It’s been awhile since I last posted, but I have a new idea. I’m always fascinated with data, and I feel like just a small portion of available data in a car is actually accessible through the dashboard. Therefore, I am going to start working on a project to collect car sensor data using a Raspberry Pi.
I bought a OBDII reader several years ago, and I’d check out “Check Engine” light codes and other stuff with a laptop. However with advancing technology, I don’t see any reason why I can’t use that same reader with a Raspberry Pi and send that data to my phone for displaying. Or even to send that data into my home WiFi network to be saved for later analysis. I’ll worry about extra add-ons later.
Here’s how I’m breaking this project down (I’ll update as I complete):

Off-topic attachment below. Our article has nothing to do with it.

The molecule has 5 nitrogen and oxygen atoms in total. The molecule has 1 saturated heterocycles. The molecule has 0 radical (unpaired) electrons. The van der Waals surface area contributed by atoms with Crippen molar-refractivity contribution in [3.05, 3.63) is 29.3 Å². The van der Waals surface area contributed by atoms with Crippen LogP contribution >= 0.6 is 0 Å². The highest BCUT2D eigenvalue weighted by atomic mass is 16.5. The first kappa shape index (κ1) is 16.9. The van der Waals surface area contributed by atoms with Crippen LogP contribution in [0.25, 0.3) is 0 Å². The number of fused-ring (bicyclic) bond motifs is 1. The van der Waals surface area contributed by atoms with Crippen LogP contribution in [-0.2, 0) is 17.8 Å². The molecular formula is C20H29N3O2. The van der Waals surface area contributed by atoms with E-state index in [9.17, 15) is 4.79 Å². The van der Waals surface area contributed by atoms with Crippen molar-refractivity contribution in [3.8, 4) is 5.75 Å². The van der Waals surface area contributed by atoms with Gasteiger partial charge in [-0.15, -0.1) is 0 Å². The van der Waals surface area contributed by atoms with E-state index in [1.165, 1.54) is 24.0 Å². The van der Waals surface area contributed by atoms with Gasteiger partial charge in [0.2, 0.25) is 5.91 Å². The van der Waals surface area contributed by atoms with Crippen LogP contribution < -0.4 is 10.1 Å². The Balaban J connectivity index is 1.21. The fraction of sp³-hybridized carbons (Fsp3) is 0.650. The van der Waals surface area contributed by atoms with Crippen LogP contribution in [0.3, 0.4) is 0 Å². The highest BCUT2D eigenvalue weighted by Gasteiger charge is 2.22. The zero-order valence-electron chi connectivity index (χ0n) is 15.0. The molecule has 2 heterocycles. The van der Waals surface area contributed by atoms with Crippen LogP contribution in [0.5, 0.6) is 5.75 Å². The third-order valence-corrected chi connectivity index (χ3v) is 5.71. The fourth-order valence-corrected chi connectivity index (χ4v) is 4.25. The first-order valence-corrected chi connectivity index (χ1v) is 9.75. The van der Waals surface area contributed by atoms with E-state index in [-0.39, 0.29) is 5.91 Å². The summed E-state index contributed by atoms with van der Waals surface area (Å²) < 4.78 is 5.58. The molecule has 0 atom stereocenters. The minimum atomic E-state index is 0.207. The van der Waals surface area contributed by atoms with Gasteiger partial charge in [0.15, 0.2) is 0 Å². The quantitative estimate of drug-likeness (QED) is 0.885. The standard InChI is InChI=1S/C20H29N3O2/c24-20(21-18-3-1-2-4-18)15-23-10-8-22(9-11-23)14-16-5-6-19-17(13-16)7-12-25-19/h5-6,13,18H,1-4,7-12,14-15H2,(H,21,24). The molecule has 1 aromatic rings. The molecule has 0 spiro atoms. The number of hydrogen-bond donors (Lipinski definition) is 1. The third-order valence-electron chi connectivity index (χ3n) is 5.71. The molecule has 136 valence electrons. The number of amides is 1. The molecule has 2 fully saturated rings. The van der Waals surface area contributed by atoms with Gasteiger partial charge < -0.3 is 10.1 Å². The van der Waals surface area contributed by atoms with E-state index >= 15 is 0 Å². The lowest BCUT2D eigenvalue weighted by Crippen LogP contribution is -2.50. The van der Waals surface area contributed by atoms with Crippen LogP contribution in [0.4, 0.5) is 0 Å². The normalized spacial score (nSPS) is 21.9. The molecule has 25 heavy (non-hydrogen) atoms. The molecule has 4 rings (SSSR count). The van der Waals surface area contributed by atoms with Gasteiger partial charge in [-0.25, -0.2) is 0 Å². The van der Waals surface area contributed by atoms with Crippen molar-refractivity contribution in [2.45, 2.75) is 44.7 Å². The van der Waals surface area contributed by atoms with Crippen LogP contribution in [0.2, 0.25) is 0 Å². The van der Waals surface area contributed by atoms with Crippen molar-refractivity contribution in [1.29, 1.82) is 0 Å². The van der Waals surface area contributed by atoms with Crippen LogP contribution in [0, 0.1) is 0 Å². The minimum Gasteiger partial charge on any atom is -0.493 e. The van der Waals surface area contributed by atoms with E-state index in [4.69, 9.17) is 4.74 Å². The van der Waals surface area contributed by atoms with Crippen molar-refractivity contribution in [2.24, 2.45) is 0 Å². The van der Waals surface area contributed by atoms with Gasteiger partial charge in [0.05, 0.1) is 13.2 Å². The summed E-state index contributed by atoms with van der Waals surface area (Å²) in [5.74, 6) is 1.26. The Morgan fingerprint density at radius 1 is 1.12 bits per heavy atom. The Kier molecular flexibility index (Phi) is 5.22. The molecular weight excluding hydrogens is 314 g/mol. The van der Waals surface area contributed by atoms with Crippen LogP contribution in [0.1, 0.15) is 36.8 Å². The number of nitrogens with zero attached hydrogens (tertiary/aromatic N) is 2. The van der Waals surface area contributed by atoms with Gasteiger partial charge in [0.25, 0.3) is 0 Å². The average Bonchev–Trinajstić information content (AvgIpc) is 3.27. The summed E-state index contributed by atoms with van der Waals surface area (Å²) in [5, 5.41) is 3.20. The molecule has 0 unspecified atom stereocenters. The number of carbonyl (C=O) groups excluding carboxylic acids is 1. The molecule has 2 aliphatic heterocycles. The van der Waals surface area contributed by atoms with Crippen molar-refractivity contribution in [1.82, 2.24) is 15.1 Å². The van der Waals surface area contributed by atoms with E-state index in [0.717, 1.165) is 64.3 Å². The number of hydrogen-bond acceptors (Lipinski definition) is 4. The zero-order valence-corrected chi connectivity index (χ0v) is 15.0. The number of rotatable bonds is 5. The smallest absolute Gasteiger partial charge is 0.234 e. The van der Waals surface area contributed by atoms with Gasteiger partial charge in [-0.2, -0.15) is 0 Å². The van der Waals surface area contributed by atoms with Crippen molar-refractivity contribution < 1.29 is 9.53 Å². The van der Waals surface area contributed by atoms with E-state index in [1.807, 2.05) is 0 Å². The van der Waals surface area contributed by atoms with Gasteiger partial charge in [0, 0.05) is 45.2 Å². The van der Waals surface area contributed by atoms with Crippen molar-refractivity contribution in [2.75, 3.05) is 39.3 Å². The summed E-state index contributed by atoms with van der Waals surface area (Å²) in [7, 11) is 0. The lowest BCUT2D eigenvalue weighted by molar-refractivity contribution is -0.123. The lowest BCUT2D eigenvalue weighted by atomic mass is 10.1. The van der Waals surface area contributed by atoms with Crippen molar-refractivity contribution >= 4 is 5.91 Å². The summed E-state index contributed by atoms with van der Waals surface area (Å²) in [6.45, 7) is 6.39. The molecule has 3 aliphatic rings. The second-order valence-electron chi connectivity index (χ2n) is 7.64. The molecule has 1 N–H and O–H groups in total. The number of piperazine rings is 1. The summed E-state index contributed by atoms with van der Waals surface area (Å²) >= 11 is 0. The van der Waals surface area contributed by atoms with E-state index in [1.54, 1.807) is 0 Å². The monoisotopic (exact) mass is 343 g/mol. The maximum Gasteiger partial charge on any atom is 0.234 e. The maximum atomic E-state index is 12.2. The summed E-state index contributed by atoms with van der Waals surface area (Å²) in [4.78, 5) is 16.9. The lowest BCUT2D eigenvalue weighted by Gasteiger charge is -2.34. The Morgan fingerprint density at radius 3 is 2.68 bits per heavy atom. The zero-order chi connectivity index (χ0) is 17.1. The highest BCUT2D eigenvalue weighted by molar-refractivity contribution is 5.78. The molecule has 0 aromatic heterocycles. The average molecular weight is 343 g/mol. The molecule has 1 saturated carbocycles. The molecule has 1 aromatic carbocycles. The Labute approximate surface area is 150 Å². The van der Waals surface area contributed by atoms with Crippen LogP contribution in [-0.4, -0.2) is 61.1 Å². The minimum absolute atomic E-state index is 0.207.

- Get the reader communicating with the RPi. I currently have a Elm Scan 5 OBD scan tool, a RPi version B+, and a 2006 Toyota Highlander that I’m planning to use for this. Ideally, all of these parts will be interchangeable if you are playing along at home, but this is what I have.
- Start pulling some data off the OBDII system.
- Set up data sharing protocol. Not sure yet if this will be WiFi or Bluetooth. WiFi is probably overkill, but I could probably get it to connect directly with my home network for data collection. Bluetooth would likely be simpler for just a smartphone interface.
- Graph the data into something nice to look at. Hopefully this will be done on my smartphone (Nexus 5x).
If I get all the way through this, I think it will shower me in engine data as I drive along.
UPDATE: I have started preparing a RPi B+ with a clean Raspbian Jessie Lite image and things are going well. I did already learn a critical lesson: the Elm Scan 5 has to be plugged into the OBD port to communicate, even though the red power LED turns on with just USB. I spent an hour wondering why I couldn’t get any serial comms going in my office, only to get some data action when I took the unit outside and plugged it into the car.
My plan is to combine all these tricks I learn along the way into a new, finished post.